Making risotto in the solar oven is an idea I’ve been toying around with for quite some time. I decided today was the day to go for it.
When it comes to risotto I’m a bit of a purist. I’ve always made it the traditional way, on the stove, stirring for the entire 20 minutes it takes to cook. I have recipes for pressure cooker risotto, acquaintances claim that it can be made in the microwave, and many insist that using brown rice is perfectly acceptable, but I would have none of it. It took solar cooking to finally find the courage to break from tradition.
The following recipe is a bit of a hybrid, it starts out on the stove and is moved to the solar oven to complete the cooking.
Solar Oven Risotto with Butternut Squash Sweet Potato and Sage
1 medium sweet potato peeled and cut into 2 inch pieces
1 small butternut squash, halved, seeds removed, cut into 2 inch pieces.
2 tbs butter
½ cup chopped onion
3 fresh sage leaves
1 cup Arborio rice
½ cup dry white wine
2 cups chicken broth
½ cup freshly grated parmesan cheese
Put sweet potato and squash into a dark roasting pan with a little water. Cover and place in pre-heated solar oven until soft. About 30 minutes at 350º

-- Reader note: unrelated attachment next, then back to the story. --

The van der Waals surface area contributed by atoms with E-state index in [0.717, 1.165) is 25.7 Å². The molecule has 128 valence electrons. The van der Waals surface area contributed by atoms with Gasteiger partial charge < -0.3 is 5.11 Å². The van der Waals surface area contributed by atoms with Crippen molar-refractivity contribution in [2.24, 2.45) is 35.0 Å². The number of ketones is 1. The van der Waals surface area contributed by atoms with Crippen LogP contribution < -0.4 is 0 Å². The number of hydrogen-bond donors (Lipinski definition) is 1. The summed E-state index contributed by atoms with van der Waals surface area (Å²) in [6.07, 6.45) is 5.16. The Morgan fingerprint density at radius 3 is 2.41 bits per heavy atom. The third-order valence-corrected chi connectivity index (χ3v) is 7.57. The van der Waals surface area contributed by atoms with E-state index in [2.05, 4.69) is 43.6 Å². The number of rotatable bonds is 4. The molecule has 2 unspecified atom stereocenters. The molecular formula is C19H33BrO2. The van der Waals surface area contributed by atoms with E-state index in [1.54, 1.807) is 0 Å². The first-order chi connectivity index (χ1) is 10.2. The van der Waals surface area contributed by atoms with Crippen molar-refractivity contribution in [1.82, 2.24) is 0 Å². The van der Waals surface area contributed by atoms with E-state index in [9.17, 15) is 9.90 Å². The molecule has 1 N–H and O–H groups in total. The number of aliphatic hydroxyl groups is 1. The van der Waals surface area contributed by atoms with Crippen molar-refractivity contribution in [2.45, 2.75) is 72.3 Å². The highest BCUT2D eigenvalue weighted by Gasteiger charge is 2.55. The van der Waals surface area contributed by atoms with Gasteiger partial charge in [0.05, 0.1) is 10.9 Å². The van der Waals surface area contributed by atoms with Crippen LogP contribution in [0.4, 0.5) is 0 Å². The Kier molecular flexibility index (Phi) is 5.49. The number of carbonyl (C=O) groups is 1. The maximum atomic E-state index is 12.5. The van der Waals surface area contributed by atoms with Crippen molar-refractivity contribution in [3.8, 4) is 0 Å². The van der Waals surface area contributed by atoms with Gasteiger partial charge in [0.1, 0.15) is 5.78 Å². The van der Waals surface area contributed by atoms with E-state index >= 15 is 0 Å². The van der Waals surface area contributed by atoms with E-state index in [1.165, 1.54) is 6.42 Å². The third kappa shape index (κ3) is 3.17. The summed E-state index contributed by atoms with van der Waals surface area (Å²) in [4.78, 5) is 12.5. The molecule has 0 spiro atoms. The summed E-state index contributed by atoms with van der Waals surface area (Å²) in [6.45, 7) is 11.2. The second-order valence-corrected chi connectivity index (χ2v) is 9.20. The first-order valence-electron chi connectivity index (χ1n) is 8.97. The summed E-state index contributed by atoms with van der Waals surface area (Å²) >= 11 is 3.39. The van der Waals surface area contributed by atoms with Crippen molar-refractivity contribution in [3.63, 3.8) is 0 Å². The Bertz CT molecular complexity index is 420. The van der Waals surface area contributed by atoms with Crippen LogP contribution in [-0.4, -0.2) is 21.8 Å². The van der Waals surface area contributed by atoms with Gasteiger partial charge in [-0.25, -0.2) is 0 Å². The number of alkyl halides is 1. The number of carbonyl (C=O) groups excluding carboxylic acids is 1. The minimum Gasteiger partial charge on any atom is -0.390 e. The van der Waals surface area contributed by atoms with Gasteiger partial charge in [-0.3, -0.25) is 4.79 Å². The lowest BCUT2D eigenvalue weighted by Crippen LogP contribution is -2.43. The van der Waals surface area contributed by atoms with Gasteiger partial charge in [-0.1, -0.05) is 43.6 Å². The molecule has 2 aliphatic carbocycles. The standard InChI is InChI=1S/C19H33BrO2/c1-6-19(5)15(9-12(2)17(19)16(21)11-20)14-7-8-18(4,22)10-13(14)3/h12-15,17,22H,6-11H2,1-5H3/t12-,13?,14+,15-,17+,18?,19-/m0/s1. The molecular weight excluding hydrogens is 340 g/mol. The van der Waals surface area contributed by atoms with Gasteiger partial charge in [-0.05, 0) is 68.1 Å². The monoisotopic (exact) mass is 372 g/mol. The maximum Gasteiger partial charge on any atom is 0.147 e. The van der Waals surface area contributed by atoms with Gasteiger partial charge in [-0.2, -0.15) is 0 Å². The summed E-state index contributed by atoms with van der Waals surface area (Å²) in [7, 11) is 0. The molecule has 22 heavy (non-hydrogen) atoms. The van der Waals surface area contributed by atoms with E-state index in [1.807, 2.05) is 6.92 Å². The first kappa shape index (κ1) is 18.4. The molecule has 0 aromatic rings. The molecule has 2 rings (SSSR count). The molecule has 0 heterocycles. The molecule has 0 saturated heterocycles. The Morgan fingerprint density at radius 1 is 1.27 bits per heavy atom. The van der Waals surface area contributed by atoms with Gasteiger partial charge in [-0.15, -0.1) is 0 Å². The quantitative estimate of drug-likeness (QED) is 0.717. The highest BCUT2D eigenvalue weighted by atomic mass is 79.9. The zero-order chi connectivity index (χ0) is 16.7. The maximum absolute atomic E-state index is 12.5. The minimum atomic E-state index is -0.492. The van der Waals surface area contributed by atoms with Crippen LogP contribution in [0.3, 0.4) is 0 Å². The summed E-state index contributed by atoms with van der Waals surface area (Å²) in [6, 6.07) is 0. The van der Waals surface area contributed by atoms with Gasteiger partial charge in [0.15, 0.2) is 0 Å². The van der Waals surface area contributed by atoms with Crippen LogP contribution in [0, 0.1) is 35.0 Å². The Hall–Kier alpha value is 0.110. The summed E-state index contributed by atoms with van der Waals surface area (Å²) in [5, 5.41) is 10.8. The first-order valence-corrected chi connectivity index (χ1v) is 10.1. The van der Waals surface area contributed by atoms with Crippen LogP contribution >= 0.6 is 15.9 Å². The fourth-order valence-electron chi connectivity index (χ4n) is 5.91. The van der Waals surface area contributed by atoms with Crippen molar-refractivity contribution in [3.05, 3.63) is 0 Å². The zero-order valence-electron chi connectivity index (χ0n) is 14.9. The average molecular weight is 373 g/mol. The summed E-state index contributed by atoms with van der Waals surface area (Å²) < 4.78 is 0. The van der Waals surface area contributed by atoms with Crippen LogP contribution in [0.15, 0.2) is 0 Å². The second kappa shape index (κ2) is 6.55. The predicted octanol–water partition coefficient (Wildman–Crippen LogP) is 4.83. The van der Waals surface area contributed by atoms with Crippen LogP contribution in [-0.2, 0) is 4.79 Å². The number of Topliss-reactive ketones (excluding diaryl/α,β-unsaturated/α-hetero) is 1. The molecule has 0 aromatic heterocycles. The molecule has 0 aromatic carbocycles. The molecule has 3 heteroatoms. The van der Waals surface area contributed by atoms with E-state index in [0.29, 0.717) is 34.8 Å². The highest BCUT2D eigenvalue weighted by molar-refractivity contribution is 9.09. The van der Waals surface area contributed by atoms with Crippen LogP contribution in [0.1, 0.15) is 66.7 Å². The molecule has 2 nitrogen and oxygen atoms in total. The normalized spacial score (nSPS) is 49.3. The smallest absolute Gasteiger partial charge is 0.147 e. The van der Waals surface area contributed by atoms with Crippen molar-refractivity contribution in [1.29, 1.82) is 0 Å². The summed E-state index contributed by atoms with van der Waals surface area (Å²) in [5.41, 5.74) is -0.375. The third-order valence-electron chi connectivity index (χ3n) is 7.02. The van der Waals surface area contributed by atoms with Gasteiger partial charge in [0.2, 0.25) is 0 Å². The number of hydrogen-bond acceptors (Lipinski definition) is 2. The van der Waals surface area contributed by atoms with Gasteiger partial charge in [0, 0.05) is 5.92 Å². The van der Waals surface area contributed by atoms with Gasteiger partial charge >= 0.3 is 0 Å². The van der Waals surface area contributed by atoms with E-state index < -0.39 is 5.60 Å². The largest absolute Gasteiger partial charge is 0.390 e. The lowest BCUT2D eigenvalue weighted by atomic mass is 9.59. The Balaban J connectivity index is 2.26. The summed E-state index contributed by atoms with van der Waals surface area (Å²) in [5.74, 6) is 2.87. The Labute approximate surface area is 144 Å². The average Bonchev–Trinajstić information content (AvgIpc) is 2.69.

Remove squash and sweet potatoes from pan. Peel squash. Put both vegetables in a bowl and mash. Set aside.
Heat broth in a small sauce pan
Melt butter in a dark pot. Add chopped onion and sage and cook until onion is soft. Add rice, stir to coat with butter. Add wine. When wine has evaporated add half the broth, stir and transfer pot to solar oven. Keep broth warm while rice cooks. After ten minutes add the rest of the broth and squash mixture to the rice stirring to incorporate. After ten minutes test rice for doneness. When rice is ‘al dente’ remove from solar oven. Stir in grated cheese. Adjust for salt and serve.
So I proved to myself that it is possible to make a decent risotto in a solar oven. But there is one major drawback. Risotto should be eaten immediately. This means either a very early dinner or having it for lunch. Since I don’t really like to eat early and generally have a light lunch I will most likely go back to the old fashioned way of making risotto and leave the solar cooking to dishes that are enhanced by it.